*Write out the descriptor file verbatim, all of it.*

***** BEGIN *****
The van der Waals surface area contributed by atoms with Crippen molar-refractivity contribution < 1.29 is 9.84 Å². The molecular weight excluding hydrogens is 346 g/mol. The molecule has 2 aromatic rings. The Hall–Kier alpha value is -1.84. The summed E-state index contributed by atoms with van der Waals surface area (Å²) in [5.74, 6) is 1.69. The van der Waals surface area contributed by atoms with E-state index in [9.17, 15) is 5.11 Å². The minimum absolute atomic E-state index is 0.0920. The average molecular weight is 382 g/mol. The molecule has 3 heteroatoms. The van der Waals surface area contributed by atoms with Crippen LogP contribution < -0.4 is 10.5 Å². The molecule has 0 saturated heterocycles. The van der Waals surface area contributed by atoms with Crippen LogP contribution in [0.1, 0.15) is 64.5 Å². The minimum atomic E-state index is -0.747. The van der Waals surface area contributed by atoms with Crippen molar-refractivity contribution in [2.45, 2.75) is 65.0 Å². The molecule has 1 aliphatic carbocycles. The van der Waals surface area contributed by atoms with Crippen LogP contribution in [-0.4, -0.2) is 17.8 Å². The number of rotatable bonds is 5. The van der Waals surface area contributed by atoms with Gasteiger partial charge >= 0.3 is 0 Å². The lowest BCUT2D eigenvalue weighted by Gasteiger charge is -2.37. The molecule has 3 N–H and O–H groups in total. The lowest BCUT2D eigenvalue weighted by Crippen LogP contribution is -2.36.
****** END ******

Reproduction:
The van der Waals surface area contributed by atoms with Crippen molar-refractivity contribution < 1.29 is 9.84 Å². The molecular weight excluding hydrogens is 346 g/mol. The molecule has 2 aromatic rings. The Hall–Kier alpha value is -1.84. The summed E-state index contributed by atoms with van der Waals surface area (Å²) in [5.74, 6) is 1.69. The van der Waals surface area contributed by atoms with E-state index in [9.17, 15) is 5.11 Å². The minimum absolute atomic E-state index is 0.0920. The average molecular weight is 382 g/mol. The molecule has 3 heteroatoms. The van der Waals surface area contributed by atoms with Crippen LogP contribution < -0.4 is 10.5 Å². The molecule has 0 saturated heterocycles. The van der Waals surface area contributed by atoms with Crippen LogP contribution in [0.1, 0.15) is 64.5 Å². The minimum atomic E-state index is -0.747. The van der Waals surface area contributed by atoms with Crippen molar-refractivity contribution in [2.45, 2.75) is 65.0 Å². The molecule has 1 aliphatic carbocycles. The van der Waals surface area contributed by atoms with Crippen LogP contribution in [-0.4, -0.2) is 17.8 Å². The number of rotatable bonds is 5. The van der Waals surface area contributed by atoms with Gasteiger partial charge >= 0.3 is 0 Å². The lowest BCUT2D eigenvalue weighted by Gasteiger charge is -2.37. The molecule has 3 N–H and O–H groups in total. The lowest BCUT2D eigenvalue weighted by Crippen LogP contribution is -2.36.